Siomai sa Tisa. Although there are a lot of spin-offs of this 'restaurant', there is only one Siomai sa Tisa and it is, obviously, located in Tisa, Labangon. It only open at night, until the wee hours of the morning. This 'restaurant' is just tables and chairs at the side of the road. They serve the best siomai (Chinese food, steamed) coupled with the best sauce and the best halo-halo (Filipino dessert). This is true Cebuano dining out. To get to this place, one may take a cab - the driver probably knows this place. Or one can take a jeepney. All 12L jeepneys pass through there.

Eat lechon, or roasted pig. Among the recommended lechon makers are CNT and those sold at stalls in Talisay City, Carcar City and Lilo-an. A newer version of this beloved Cebuano fare is the boneless lechon sold at Park Mall in Mandaue City.

Drink[edit]

The water in Cebu is generally considered safe. Bottled water is as cheap as ₱15 or 20 per litre. Most establishments offer beverages such as Coca-Cola, Sprite, Pepsi, 7-Up, iced tea and local non-alcoholic beverages. Alcoholic beverages are also served at your request. Local beers are San Miguel, San Miguel Light and Red Horse Stallion (stronger beer also brewed by San Miguel). Beers from abroad can also be found in more touristic areas but will be much more expensive if not brewed somewhere near.

Stay safe[edit]

Travel Warning WARNING: As of August 17, 2018, The British government issued an advisory against travelling to southern Cebu because of entry of suspected Abu Sayyaf Group and Islamic State-affiliated militants. British citizens are advised to avoid most non-essential travel to areas in southern Cebu.
Government travel advisories
(Information last updated Aug 2018)

As in other cities, there are areas in Cebu City which should be avoided, especially at night. The Carbon market area in the central city is best avoided by foreigners; pickpocketing and robbery are a problem in the market area. Use caution around the main port area; tourists are mobbed by cab drivers looking for fares and the pickpockets take advantage of this.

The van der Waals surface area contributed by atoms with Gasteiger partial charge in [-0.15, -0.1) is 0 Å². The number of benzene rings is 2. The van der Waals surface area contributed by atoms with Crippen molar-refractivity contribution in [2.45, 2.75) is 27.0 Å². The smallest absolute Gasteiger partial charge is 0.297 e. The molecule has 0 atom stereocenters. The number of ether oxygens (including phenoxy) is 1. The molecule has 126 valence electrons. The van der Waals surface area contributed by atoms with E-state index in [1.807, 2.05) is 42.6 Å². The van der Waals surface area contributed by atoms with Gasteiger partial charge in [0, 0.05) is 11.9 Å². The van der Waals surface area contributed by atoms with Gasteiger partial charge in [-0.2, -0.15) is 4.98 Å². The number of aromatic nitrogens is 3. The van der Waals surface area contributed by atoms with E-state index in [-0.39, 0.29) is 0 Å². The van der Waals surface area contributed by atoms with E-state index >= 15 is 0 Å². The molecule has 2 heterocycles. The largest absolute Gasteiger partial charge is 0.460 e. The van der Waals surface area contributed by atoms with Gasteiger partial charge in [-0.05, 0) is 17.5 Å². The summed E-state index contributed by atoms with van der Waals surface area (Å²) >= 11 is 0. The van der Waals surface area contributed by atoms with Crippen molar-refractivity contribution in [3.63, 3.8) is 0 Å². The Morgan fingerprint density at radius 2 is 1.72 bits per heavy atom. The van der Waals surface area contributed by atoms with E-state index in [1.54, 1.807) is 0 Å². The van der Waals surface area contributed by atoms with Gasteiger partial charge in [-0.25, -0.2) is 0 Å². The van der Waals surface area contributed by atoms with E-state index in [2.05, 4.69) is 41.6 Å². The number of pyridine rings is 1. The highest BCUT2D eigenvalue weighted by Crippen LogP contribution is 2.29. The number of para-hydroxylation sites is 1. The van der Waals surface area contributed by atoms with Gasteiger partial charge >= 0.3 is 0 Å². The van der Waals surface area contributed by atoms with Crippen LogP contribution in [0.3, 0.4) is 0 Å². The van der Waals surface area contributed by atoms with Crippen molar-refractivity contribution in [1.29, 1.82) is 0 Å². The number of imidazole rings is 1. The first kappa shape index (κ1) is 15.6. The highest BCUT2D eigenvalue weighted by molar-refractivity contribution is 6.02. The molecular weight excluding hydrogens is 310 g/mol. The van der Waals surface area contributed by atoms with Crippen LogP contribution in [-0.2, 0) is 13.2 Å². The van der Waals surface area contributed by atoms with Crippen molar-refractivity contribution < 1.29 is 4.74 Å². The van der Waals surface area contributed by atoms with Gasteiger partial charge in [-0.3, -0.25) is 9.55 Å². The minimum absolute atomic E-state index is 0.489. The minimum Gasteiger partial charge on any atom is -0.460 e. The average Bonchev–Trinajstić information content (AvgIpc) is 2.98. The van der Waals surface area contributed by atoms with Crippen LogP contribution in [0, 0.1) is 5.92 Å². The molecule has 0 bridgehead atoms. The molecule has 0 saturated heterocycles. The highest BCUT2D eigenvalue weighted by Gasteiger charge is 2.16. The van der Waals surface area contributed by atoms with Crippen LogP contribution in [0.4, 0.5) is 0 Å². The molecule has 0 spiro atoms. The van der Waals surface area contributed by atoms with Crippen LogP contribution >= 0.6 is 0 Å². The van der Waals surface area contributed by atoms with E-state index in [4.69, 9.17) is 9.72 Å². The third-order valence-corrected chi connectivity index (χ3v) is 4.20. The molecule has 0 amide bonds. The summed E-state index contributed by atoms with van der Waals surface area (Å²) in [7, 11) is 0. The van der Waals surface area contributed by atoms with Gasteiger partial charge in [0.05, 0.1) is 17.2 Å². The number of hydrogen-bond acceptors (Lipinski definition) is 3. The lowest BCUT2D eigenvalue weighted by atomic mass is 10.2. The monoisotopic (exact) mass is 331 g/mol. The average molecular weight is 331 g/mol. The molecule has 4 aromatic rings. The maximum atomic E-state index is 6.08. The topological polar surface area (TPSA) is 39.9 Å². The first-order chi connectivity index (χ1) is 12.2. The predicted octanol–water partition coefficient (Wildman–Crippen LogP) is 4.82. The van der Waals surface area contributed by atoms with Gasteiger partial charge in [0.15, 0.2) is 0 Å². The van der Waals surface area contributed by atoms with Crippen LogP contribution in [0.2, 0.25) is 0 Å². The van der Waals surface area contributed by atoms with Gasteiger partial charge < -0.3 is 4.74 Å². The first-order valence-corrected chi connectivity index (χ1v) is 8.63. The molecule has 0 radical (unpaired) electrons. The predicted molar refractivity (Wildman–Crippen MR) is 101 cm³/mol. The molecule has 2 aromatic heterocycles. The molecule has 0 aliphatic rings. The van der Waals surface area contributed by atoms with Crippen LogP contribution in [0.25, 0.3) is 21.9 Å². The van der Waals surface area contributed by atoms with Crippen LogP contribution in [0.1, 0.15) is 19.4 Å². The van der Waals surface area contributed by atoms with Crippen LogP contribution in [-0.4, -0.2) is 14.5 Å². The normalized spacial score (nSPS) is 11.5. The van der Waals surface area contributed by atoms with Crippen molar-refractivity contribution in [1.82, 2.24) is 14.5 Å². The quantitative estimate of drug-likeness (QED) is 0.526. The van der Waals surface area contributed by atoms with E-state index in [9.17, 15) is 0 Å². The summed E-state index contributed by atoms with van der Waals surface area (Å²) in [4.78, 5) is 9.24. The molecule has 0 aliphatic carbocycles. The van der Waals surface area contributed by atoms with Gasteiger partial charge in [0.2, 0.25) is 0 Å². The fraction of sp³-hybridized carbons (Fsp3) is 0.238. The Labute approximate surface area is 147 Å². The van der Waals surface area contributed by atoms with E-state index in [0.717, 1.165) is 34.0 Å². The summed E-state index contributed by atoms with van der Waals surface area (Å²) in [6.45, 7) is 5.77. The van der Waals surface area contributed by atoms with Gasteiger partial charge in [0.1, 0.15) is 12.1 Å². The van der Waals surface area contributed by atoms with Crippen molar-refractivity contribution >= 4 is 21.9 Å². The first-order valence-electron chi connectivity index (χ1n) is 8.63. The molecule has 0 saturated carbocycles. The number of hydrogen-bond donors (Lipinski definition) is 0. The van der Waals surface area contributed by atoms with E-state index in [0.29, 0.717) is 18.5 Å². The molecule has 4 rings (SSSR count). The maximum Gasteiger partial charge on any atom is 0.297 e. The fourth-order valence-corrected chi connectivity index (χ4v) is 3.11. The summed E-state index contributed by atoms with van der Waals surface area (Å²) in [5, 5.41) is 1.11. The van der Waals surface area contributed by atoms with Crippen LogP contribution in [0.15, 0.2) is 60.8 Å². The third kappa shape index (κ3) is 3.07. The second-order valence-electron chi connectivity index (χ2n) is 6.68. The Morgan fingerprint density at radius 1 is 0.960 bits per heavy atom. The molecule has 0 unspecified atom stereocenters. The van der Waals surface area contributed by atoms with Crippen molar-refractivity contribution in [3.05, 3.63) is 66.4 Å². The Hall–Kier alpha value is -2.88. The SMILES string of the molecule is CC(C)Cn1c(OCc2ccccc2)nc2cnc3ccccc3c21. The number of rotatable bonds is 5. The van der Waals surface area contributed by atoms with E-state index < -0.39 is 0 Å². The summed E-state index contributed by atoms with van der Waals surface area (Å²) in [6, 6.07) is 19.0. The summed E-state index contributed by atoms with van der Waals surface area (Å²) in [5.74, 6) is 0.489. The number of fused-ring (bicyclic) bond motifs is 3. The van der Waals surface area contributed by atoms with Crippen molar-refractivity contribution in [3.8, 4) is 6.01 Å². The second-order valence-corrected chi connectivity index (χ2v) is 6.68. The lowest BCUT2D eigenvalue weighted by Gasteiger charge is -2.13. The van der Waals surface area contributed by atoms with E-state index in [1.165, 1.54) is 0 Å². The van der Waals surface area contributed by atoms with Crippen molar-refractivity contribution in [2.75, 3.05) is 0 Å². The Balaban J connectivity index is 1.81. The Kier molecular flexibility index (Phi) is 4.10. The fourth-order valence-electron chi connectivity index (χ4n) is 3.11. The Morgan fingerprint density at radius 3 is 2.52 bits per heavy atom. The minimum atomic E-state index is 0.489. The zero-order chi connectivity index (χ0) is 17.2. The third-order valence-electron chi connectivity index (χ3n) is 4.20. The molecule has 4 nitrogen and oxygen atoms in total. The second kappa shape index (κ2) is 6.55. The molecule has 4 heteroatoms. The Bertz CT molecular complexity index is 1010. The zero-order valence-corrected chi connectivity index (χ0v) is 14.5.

In general, the further you go from Cebu City and into the mountains, the poorer people will. Some of them commit crime to survive and eat. Insurgents may also be present further inland.

Respect[edit]

  • Cebuano-speaking people are generally called Bisaya, but this term is generally not accepted by natives in Cebu. Cebuanos, even whenever they are not strongly regionalist, better prefer to be called Cebuano.
  • Cebuanos are generally protective of their culture and language, and speaking in Cebuano is generally respected. Cebuanos also have a grasp of Filipino as a mandatory subject in schools, but because of strong regionalism, speaking a little Cebuano is respected.

Touchy topics[edit]

  • Remember that there is strong regionalism among Cebu natives, and in some degree, have resentment to the national government perceived by some to be centered on Metro Manila. Cebuano regionalism is pursued in various degrees, from simple insistence to speak Cebuano to total animosity to Tagalogs, which some perceive to be controlling the government and economy and even seen to be forcing the assimilation of Cebuano culture through the Filipino language. While the Cebuano regionalist movement is not by any means an advocacy campaign for Cebu or even the Visayas to secede (unlike the movement by some Muslim Filipinos in Mindanao) but an advocacy campaign pursuing increased autonomy in the province through federalism, this remains a source of political debate, especially if one is a Tagalog, which is targeted by strongly regionalist Cebuanos. Participating in Cebuano regionalist discussions must be better left to locals.

Go next[edit]

Metro Cebu is the main transport hub of the Southern Philippines. There are flights to almost all major cities in the south plus some international flights; see Mactan-Cebu International Airport for details. For northern parts of the country, one often needs two flights with a connection in Manila. There are also ferries to almost anywhere in the Visayas plus Manila and a few places on Mindanao, of which Cagayan de Oro is closest.

Particularly popular nearby destinations are:

  • Bohol - an interesting island accessible via a short ferry ride, with fine beaches and good tourist facilities
  • Boracay - probably the country's best-known beach area, certainly among its most highly developed, a short flight away
  • Dumaguete - capital of a nearby province, with good tourist facilities and a laid-back atmosphere, reachable by ferry or bus
This region travel guide to Cebu Province is a usable article. It gives a good overview of the region, its sights, and how to get in, as well as links to the main destinations, whose articles are similarly well developed. An adventurous person could use this article, but please feel free to improve it by editing the page.